Make Better Stories

by Patrick McNerthney

(Drum roll…)The decisions we make all evolve from a story we tell ourselves. This is great news, because who doesn’t love a good story? Like the time I was climbing up the side of an oil tanker in the middle of the night in the rain with a bag containing roughly $80,000 in cash…

Oh, that’s a long one, (and a true one), but no time for that here. Onward! 

We tend to think we make decisions, especially the important ones, based on logic and reason. But the truth is we make decisions based on feelings, then we come up with a story that justifies the decision. 

Wait, what? 

I know, but please allow me to explain by telling a few, ah, stories:

                                     (One feels better than the other. Don’t ask me which one.)

I chose to go to the University of Washington, not due to deep insight about what I wanted to pursue, what the school could subsequently offer me to achieve that goal, or even because I knew what college was for.

Nay! I chose to go to the University of Washington because I told myself I wanted to go to a large school that would provide an urban/metropolitan experience or otherwise deliver “big city living.

Why? Because I feared I was naïve and inexperienced about life, having grown up in a fairly small town. 

I bought a pair of black Adidas high-top sneakers not because they are comfortable or suit virtually any sport-related need footwear otherwise provides (I would last about 3 minutes on a basketball court right now…just sayin’). Nope, I bought them because I told myself a story that went, “Hip 40-year-old’s wear adidas.” Not the stuffy and lame 40-year-old’s, they wear loafers or something.

                                   (See? Adidas = doing cool stuff like hanging out on a bridge at night).

Why? Because I feel stuffy, lame, boring…and slightly tense most of the time. Oh, and I’m in my forties. Bonus:it’s true– the shoes do make me feel hip. 

We bought our house not because we sought a specific neighborhood or style of home, or fit some long-term financial model or plan, or really any reason other than telling ourselves the story that “it was time.” That’s it, this whole major decision was based on an imagined expiration date we’d reached. Luckily, the difference between rent and a mortgage payment is small!

Why? All our friends were starting to buy houses and we were afraid of being left behind, and I’m pretty sure overall we felt insecure about our status with our peers (which is silly).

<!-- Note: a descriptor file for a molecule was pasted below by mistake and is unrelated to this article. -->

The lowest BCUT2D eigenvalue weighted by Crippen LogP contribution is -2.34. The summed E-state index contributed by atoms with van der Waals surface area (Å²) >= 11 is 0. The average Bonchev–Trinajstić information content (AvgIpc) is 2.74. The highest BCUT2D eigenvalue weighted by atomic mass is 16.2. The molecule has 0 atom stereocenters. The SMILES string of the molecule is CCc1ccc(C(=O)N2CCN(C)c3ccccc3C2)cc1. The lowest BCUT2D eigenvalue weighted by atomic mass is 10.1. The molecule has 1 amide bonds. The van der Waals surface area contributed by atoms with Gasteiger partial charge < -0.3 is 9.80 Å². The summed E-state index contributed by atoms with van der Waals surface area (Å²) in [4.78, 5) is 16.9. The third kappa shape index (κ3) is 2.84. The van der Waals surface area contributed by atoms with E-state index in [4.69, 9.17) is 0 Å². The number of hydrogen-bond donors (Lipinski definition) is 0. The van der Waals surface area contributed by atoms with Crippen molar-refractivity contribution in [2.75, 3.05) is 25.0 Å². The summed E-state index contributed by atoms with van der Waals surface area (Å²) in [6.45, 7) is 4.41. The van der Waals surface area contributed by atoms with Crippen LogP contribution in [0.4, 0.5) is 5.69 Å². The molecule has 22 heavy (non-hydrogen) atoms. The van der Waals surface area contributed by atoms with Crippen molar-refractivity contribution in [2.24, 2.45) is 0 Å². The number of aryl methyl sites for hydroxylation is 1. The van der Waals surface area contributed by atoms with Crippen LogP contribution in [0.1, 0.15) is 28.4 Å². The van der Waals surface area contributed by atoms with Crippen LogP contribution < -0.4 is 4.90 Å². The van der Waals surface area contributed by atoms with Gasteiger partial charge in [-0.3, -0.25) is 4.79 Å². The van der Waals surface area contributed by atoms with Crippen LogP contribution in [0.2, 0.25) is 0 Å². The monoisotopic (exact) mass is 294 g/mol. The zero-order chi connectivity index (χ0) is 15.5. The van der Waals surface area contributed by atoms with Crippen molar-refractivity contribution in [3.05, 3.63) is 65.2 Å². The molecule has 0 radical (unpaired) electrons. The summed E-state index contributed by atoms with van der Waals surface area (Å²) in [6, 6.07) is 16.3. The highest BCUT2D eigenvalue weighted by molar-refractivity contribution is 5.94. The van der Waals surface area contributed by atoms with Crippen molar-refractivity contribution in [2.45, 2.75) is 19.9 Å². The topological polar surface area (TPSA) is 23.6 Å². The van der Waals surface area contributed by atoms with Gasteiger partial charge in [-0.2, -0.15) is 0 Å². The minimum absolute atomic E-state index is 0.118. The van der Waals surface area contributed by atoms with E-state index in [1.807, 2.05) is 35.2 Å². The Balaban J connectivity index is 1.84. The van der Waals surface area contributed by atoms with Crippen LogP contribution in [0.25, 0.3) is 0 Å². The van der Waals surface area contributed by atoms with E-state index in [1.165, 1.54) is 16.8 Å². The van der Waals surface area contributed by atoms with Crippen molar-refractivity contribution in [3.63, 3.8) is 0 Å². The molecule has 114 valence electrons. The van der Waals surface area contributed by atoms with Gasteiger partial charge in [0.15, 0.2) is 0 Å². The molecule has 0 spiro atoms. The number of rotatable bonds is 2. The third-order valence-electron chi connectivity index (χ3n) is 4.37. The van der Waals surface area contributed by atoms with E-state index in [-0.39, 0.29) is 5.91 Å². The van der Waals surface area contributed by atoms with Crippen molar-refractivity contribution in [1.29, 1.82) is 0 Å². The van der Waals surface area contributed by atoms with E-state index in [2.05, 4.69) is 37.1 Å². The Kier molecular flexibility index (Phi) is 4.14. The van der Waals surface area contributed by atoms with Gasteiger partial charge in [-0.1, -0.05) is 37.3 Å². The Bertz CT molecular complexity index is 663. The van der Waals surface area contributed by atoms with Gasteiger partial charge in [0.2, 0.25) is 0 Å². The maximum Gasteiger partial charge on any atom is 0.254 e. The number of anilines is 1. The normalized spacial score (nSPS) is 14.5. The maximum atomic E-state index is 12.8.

Boom. Feelings come before the facts.  We act on emotion before logic. Wayyyyyy before logic. And feelings/emotions result in a story, and we make a decision based on that story. 

As you can imagine, this means the story we tell ourselves is incredibly powerful, and can be used for good, or…you know. Thus, we need to pay attention to what we pay attention to as we talk to ourselves, and then make decisions.

Phrases like…

  • “This won’t work.”
  • “I’ll fail.”
  • “That’s scary”
  • “Nobody cares.”
  • “My friends will think _____.”
  • “I don’t deserve this.”
  • “People will find out how much I don’t know.”

…are not very helpful. And we all use a version of this language at different times; most of us every day! 

But if our goal is to help ourselves (and others) make better choices, it’s best to begin by creating better stories which start with a positive phrase. Action follows attitude! Which is why stories with narratives like…

  • “I worked hard and made this.”
  • “You have a gift.”
  • “It wasn’t perfect but I did my best.”
  • “You created something beautiful.”
  • “That hurt, but I’m strong.”

…tend to be much more helpful since they come from positive feelings and emotions, like self-compassion, empathy, generosity, and gratitude.

Speaking of positivity, Fine Art Miracles (FAM) is all over this business of creating good attitudes. They think creative expression is a gateway to important things we all could use more of: Pride in our abilities, relevance to our community, connection to our pasts, relationships with others , and sometimes simply the joy we get from doing

More importantly, feelings like these foster attitudes that allow the elderly and people of all ages with various challenges to tell themselves better stories about how GREAT they are, and what they have to look forward to, even in the face of social isolation. And this can lead to better decisions about how they receive care, or care for themselves, or help others, or think about their lives.  

Please drop FAM a note or give’em a call if you want to learn more about how Art Therapy, Dance and Movement Therapy, Music Therapy, Multi-Sensory Sessions, or any of their other programs can help your residents and loved ones experience creative expression, which leads to good attitudes, great stories and better decisions. 

Okay so about the money and the oil tanker…long ago I was a maritime courier and what we’d do is…oh never mind. I gotta go. I’ll save it for next time–promise! 



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